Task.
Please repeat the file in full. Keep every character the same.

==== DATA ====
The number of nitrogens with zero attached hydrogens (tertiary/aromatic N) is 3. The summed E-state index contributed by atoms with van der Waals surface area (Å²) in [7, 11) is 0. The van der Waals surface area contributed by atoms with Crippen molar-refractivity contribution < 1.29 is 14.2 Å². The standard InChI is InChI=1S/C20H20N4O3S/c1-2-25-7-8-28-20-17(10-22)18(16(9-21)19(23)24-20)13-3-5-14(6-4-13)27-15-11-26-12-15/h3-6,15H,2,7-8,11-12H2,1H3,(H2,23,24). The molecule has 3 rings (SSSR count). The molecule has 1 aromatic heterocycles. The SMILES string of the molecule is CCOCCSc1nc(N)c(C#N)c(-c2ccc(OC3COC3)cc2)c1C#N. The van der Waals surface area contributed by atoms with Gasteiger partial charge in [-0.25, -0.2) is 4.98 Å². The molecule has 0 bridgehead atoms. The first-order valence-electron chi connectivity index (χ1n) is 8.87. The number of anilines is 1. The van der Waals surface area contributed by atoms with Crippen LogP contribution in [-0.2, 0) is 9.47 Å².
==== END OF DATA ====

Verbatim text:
The number of nitrogens with zero attached hydrogens (tertiary/aromatic N) is 3. The summed E-state index contributed by atoms with van der Waals surface area (Å²) in [7, 11) is 0. The van der Waals surface area contributed by atoms with Crippen molar-refractivity contribution < 1.29 is 14.2 Å². The standard InChI is InChI=1S/C20H20N4O3S/c1-2-25-7-8-28-20-17(10-22)18(16(9-21)19(23)24-20)13-3-5-14(6-4-13)27-15-11-26-12-15/h3-6,15H,2,7-8,11-12H2,1H3,(H2,23,24). The molecule has 3 rings (SSSR count). The molecule has 1 aromatic heterocycles. The SMILES string of the molecule is CCOCCSc1nc(N)c(C#N)c(-c2ccc(OC3COC3)cc2)c1C#N. The van der Waals surface area contributed by atoms with Gasteiger partial charge in [-0.25, -0.2) is 4.98 Å². The molecule has 0 bridgehead atoms. The first-order valence-electron chi connectivity index (χ1n) is 8.87. The number of anilines is 1. The van der Waals surface area contributed by atoms with Crippen LogP contribution in [-0.2, 0) is 9.47 Å².